High doses of antidepressants appear to increase risk of self-harm in children young adult

Antidepressant
Fluoxetine (Prozac). Image: Wikimedia Commons

Children and young adults who start antidepressant therapy at high doses, rather than the "modal" [average or typical] prescribed doses, appear to be at greater risk for suicidal behavior during the first 90 days of treatment.

A previous meta-analysis by the U.S. Food and Drug Administration (FDA) of antidepressant trials suggested that children who received antidepressants had twice the rate of suicidal ideation and behavior than children who were given a placebo. The authors of the current study sought to examine suicidal behavior and antidepressant dose, and whether risk depended on a patient's age.

The study used data from 162,625 people (between the ages of 10 to 64 years) with depression who started antidepressant treatment with a selective serotonin reuptake inhibitor at modal (the most prescribed doses on average) or at higher than modal doses from 1998 through 2010.

The rate of suicidal behavior (deliberate self-harm or DSH) among children and adults (24 years or younger) who started antidepressant therapy at high doses was about twice as high compared with a matched group of patients who received generally prescribed doses. The authors suggest this corresponds to about one additional event of DSH for every 150 patients treated with high-dose therapy. For adults 25 to 64 years old, the difference in risk for suicidal behavior was null. The study does not address why higher doses might lead to higher suicide risk.

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"Considered in light of recent meta-analyses concluding that the efficacy of antidepressant therapy for youth seems to be modest, and separate evidence that dose is generally unrelated to the therapeutic efficacy of antidepressants, our findings offer clinicians an additional incentive to avoid initiating pharmacotherapy at high-therapeutic doses and to monitor all patients starting antidepressants, especially youth, for several months and regardless of history of DSH." Matthew Miller, M.D., Sc.D., of the Harvard School of Public Health, Boston, and colleagues wrote in their JAMA Internal Medicine article.

In a related commentary, David A. Brent, M.D., of the University of Pittsburgh, and Robert Gibbons, Ph.D., of the University of Chicago, write: "In summary Miller et al are to be commended on a thoughtful and careful analysis of the effects of initiating antidepressants at higher than modal doses."

"Their findings suggest that higher than modal initial dosing leads to an increased risk for DSH and adds further support to current clinical recommendations to begin treatment with lower antidepressant doses. While initiation at higher than modal doses of antidepressants may be deleterious, this study does not address the effect of dose escalation," they continue.

"Moreover, while definitive studies on the impact of dose escalation in the face of nonresponse remain to be done, there are promising studies that suggest in certain subgroups, dose escalation can be of benefit. Finally it should be noted that in this study, there was no pre-exposure to post-exposure increase in after the initiation of antidepressants in youth treated at the modal dosage," they conclude.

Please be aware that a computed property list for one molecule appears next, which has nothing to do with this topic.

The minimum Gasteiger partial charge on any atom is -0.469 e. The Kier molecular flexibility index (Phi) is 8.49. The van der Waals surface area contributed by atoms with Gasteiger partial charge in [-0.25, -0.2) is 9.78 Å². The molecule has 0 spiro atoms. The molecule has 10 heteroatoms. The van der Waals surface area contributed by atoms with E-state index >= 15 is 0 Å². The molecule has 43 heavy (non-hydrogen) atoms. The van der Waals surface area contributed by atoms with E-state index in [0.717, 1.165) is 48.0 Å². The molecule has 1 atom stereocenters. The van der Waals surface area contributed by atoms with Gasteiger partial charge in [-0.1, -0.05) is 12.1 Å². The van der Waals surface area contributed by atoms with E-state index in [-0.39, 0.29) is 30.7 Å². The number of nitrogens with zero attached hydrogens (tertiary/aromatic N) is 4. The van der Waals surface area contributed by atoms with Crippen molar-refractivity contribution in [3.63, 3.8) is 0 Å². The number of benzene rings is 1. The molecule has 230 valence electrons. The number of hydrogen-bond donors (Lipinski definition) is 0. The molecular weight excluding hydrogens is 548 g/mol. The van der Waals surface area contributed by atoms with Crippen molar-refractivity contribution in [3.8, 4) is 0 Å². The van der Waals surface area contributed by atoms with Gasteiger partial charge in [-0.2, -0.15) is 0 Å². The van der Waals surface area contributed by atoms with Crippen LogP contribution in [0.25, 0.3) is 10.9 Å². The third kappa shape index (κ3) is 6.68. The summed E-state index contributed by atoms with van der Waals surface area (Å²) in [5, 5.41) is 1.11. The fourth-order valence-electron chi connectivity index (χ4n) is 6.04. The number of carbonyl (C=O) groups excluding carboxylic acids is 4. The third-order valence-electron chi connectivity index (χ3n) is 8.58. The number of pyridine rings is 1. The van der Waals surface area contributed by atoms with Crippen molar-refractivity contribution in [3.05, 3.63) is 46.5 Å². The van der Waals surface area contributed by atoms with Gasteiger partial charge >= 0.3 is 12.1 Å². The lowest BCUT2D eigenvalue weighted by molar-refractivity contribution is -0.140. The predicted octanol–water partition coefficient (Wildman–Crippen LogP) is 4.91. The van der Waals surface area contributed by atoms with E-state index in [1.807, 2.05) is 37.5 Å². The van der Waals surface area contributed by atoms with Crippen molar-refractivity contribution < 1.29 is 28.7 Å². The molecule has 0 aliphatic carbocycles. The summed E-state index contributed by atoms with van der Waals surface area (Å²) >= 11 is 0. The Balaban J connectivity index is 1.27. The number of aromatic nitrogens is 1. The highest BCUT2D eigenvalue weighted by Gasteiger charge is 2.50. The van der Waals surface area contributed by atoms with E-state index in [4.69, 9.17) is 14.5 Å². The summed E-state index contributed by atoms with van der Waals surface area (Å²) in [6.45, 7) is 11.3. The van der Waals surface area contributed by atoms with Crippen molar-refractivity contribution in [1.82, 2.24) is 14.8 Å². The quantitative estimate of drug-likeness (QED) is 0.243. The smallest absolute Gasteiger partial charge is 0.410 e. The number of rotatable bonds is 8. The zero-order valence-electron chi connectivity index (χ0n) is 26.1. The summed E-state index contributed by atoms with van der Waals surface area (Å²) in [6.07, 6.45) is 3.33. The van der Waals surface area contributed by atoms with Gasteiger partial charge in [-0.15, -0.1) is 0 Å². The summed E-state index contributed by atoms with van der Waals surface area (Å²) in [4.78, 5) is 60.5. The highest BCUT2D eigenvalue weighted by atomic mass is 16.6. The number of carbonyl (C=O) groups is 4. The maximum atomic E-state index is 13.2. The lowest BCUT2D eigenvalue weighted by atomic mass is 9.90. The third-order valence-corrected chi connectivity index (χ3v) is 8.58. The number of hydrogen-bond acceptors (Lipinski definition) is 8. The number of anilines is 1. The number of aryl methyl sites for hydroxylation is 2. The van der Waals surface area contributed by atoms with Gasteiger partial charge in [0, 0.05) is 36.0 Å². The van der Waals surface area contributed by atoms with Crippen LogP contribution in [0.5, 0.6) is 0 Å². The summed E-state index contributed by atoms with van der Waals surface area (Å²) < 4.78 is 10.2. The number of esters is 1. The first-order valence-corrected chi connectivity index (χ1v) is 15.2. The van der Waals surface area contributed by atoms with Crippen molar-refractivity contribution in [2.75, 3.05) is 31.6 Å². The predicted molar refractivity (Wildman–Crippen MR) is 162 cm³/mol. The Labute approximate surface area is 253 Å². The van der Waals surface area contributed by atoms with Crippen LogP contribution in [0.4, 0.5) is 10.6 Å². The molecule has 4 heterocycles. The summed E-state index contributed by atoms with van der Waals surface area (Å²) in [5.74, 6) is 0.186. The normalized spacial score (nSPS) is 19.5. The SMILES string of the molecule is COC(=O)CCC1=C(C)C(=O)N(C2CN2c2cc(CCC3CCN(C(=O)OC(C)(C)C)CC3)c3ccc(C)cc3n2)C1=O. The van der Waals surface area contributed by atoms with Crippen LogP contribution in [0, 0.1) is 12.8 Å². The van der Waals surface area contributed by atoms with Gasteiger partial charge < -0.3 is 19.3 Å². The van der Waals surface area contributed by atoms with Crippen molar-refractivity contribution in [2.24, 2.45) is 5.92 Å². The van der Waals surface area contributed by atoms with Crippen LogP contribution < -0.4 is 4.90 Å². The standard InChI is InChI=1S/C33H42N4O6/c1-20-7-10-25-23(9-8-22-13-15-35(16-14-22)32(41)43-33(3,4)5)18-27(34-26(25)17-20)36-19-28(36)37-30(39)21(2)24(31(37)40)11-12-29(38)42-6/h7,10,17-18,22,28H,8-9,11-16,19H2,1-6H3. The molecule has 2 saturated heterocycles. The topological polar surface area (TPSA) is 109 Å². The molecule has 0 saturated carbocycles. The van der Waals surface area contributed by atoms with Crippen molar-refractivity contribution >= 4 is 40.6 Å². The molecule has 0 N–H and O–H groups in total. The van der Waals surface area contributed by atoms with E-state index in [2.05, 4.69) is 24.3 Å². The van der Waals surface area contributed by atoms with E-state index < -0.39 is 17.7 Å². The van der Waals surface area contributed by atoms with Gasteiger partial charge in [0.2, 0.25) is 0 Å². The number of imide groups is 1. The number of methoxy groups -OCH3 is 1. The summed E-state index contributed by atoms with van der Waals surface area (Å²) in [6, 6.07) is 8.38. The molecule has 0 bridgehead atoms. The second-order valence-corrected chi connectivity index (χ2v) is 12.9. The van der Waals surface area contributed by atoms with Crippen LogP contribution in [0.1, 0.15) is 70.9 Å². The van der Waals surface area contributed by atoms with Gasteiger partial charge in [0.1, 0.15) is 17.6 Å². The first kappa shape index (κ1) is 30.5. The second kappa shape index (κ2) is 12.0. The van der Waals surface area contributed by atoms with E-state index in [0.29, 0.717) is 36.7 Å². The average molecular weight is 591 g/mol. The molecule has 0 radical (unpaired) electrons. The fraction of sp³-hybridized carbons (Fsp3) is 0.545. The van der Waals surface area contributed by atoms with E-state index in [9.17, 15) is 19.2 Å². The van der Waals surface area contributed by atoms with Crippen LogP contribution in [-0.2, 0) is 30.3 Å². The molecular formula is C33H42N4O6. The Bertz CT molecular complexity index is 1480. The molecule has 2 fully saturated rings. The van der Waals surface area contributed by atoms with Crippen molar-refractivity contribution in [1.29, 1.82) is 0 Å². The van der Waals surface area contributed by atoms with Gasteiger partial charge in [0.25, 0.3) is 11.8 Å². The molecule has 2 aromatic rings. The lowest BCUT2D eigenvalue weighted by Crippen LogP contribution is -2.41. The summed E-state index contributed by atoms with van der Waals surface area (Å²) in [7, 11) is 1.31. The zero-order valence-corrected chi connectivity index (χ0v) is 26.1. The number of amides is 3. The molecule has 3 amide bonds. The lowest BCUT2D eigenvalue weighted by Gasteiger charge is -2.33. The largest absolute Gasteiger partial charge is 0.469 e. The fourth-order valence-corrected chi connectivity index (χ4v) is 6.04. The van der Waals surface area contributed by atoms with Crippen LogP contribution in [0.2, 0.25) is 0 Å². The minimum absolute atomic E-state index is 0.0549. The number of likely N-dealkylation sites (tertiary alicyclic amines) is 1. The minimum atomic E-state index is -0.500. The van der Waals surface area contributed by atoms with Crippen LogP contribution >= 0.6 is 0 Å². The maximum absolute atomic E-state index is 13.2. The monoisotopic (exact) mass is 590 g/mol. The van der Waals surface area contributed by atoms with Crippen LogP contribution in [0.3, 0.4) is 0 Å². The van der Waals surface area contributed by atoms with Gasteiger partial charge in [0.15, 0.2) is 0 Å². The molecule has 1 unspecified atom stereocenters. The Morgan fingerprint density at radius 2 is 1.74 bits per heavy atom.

More information: JAMA Intern Med. Published online April 28, 2014. DOI: 10.1001/jamainternmed.2014.1053
JAMA Intern Med. Published online April 28, 2014. DOI: 10.1001/jamainternmed.2013.14016

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allowmetopost
5 / 5 (2) Apr 28, 2014
Let alone the 99% of mass shooters are all on some sort of anti-depressant. But it's the guns fault.
blow vee ate
5 / 5 (2) Apr 28, 2014
This is amazing news. The warning labels warn of suicidal and violent behavior in the test groups made up of adults, then you pump a bunch of kids (who have even less psychological foundational experience) up on it with manly man sized dosages and you get......
Extremely violent and suicidal behavior!

Im astounded. Floored. I need to pick my jaw back up.

Really, there needs to be some liability suits or some kind of AMA sanctioning on all these "professionals" who think doping our children up on massive doses of psycho drugs is a great idea and the parents need to be slapped everlasting silly.
majorjohnson
3 / 5 (2) Apr 28, 2014
Once again we end up with scientists telling us they know the deal and government using that as justification for pushing an agenda. It's gotten to where I trust a scientist as far as I can throw a politician.
hunsakers5225
5 / 5 (2) Apr 28, 2014
Surprise, surprise! You need anti-depressant - smoke some pot..... oh...wait.... it might cause to feel better.... can't do that because big drug companies can't make big bucks and give large amounts to politicians! Wake up America.
JamesWebbsSpaceScope
not rated yet Apr 29, 2014
Once again we end up with scientists telling us they know the deal and government using that as justification for pushing an agenda. It's gotten to where I trust a scientist as far as I can throw a politician.


Science "bad" !

Just because the big pharma "Scientits" are garbage, that doesn't mean all scientists are like that. Quire the opposite is true.

This study shows an example of why the actual scientists are not important however. The only thing that matters is the actual Science. There are no authorities in science.

Your stance of not trusting scientists is highly illogical. Look to the science itself.

Politicians on the other hand are generally terrible people.

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